The Small Screen: How Television Equips Us to Live in the Information Age
April 2008, Wiley-Blackwell
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Television is one of the most important socializing forces in contemporary culture. This book is a cultural history of prime-time television in America during the 1990s.
- Examines changes that took place in programming, such as the rapid adoption of cable, the proliferation of content providers, the development of niche marketing, the introduction of high-definition television, the blurring of traditional genres, and the creation of new formats like reality-based programming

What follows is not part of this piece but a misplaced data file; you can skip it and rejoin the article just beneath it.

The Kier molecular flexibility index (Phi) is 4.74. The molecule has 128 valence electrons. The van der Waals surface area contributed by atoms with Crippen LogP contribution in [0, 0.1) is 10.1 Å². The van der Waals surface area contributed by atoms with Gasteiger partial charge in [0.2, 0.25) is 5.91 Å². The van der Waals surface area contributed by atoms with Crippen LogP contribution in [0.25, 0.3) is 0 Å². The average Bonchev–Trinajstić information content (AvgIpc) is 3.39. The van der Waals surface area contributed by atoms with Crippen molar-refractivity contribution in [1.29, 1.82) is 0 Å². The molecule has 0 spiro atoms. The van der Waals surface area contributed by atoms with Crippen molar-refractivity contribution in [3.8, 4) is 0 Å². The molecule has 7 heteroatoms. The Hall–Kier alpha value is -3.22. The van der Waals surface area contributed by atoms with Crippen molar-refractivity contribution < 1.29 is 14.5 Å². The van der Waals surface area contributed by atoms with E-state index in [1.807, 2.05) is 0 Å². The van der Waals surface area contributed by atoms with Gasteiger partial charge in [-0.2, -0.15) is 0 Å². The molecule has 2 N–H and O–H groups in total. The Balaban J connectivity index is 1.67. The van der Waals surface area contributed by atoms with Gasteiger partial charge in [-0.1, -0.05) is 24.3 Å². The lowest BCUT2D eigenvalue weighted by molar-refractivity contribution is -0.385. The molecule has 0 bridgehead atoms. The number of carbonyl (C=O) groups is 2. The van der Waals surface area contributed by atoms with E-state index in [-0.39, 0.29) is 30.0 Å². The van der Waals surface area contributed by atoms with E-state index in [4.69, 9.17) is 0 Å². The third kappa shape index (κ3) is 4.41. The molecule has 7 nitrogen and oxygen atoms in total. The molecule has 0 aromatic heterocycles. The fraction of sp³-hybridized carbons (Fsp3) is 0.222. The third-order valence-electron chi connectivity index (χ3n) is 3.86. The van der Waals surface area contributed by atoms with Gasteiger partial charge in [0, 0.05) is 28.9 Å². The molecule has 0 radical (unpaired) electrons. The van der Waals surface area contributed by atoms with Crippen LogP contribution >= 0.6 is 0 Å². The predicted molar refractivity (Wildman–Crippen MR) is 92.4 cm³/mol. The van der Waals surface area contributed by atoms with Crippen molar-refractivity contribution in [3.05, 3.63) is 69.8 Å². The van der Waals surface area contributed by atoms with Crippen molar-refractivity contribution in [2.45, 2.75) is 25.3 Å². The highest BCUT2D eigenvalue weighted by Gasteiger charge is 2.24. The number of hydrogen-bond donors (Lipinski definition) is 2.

- Argues that television programmes of the 1990s afforded viewers a symbolic resource for negotiating the psychological challenges associated with the shift from the Industrial Age to the Information Age
- Explores the ways in which television provided viewers with tools for coming to terms with their fears about living in the fast-paced , increasingly diverse, information-laden society of the 90s